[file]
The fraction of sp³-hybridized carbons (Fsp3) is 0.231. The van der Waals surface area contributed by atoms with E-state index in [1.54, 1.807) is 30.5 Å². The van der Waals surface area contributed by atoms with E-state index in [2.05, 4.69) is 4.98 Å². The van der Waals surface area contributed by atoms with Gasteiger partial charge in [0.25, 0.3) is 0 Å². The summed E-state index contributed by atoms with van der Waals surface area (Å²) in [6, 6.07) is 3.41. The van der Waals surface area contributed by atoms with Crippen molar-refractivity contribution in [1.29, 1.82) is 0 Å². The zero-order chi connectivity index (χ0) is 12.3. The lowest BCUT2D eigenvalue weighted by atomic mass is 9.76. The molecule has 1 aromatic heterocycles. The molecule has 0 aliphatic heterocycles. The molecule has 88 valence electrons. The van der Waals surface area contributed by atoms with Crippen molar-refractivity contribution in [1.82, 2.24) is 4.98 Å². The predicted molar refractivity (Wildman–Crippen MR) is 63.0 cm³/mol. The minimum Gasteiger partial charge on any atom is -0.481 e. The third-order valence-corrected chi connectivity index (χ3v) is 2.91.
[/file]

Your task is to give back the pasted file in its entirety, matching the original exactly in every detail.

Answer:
The fraction of sp³-hybridized carbons (Fsp3) is 0.231. The van der Waals surface area contributed by atoms with E-state index in [1.54, 1.807) is 30.5 Å². The van der Waals surface area contributed by atoms with E-state index in [2.05, 4.69) is 4.98 Å². The van der Waals surface area contributed by atoms with Gasteiger partial charge in [0.25, 0.3) is 0 Å². The summed E-state index contributed by atoms with van der Waals surface area (Å²) in [6, 6.07) is 3.41. The van der Waals surface area contributed by atoms with Crippen molar-refractivity contribution in [1.29, 1.82) is 0 Å². The zero-order chi connectivity index (χ0) is 12.3. The lowest BCUT2D eigenvalue weighted by atomic mass is 9.76. The molecule has 1 aromatic heterocycles. The molecule has 0 aliphatic heterocycles. The molecule has 88 valence electrons. The van der Waals surface area contributed by atoms with Crippen molar-refractivity contribution in [1.82, 2.24) is 4.98 Å². The predicted molar refractivity (Wildman–Crippen MR) is 63.0 cm³/mol. The minimum Gasteiger partial charge on any atom is -0.481 e. The third-order valence-corrected chi connectivity index (χ3v) is 2.91.